Creating a budget can help you stay on top of your spending. If you’ve never stuck to a budget before, there’s no time like the present. Begin by listing all your monthly income, whether it comes from a job, helpful parents, or both. Then list your expenses, like car insurance, a phone bill, or books for school.
Also include your “fun” money, for things like dining out, shopping, or travel. But if your expenses are more than your income, you’ll need to make adjustments. You can find budget spreadsheets online or convenient apps to keep track of your spending if you don’t want to start from scratch.
And remember, a budget isn’t set in stone. It’s a living document that is always changing based on your financial situation. Try your best and always look to improve it.
Looking Into Getting a Credit Card (and Handling It Responsibly)
Now that you’re on your way to adulthood, it may be worth starting to build your credit history. If you can be responsible with the credit card, having one in college is one way to help you establish a baseline for your credit history.
If you do open a credit card, it’s important to make an effort to pay your bills on time and pay off the total amount you owe every month. Once credit card debt starts to build, it can be difficult to get out from under it, so it’s wise to take steps to avoid it in the first place.
Responsibly using a credit card is one thing that can help you establish and build credit history. Whether it’s to buy a home or a new car, a better credit score could help potential borrowers secure more favorable loan terms.
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When You Get to Campus
Hopefully, all your preparation will help streamline your college transition. These final few tips could help you find your footing at school.
Exploring Campus and the Surrounding Area
College is a whole new world. Take some time to walk around and explore the campus. Where are the dining halls and libraries in relation to your dorm. As you explore the campus, map out where each of your classes are located. This may help mitigate some of your college nerves.
Venture off campus and check out the town. You may just find a cute cafe perfect for study sessions.
Connecting with Professors and Advisors
Your professors are there to teach and want you to succeed. Take a few minutes to get to know them and don’t shy away from office hours. Go often and early with any questions or concerns.
Colleges usually have a variety of extracurricular activities and clubs for students to join. Visit any activity fairs and find the clubs that interest you. Maybe it’s working for the school TV or Radio station, intramural soccer, or an acapella club. Getting involved on campus can be a great way to get to know new people and make friends.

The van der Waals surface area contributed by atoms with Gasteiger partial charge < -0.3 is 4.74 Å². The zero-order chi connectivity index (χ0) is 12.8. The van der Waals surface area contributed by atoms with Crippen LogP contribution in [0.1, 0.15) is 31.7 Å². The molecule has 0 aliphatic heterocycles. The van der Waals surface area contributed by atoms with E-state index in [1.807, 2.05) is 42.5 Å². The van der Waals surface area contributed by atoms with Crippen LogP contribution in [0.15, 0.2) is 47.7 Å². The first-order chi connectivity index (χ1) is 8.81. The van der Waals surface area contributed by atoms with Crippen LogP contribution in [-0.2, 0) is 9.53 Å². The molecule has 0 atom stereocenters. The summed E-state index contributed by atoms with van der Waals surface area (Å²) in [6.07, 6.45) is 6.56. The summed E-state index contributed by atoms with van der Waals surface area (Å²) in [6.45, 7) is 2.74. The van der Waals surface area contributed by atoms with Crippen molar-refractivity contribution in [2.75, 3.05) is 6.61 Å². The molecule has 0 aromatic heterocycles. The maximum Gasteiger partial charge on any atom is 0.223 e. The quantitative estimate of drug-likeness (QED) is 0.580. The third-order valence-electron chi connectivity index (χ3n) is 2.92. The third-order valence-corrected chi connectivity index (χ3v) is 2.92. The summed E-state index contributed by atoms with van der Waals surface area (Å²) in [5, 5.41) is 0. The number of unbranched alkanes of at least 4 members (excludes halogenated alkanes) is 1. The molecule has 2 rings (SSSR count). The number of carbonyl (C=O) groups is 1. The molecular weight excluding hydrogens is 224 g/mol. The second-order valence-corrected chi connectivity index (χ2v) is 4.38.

Establishing a Routine
As a college student you’re likely experiencing a ton of newfound freedom. While all this autonomy is exciting, establishing a routine that works for you. For example, if you find you are most productive in the morning, block that time for classes and any top priority assignments. Then a break for a quick workout or lunch, followed by some studying. In addition to studying and classwork, it’s important to create healthy habits and space for self-care.
Checking Your List and Following Your Needs
College is a time to get out of your comfort zone and challenge yourself. It’s a learning experience in every sense of the word. This college freshman checklist is just a starting point to help you get acclimated.
Don’t forget to check back in as you continue your education. It can be easy to get swept up in the excitement of college, but don’t forget to check in on your financial and professional goals. Commiting to your financial health and literacy now will help you even after graduation. Skills like budgeting and networking will always be applicable.
With these tips in mind, you can put together a personalized freshman year checklist. This may include things like filling out the FAFSA, registering for classes, connecting with your roommate, and packing for the move to college. Getting ready for freshman year might seem overwhelming at first, but breaking down to digestible action items may make it feel more manageable.
Part of preparing for freshman year is figuring out how you’re going to pay for college. If you’re still looking to fund a portion of your education after exhausting federal financial aid including federal student loans and scholarships, you may want to look into private student loans. If they seem like an option for you, consider private student loans at SoFi. With SoFi, there are no hidden fees, borrowers can choose one of four repayment plans, and applications can be completed entirely online.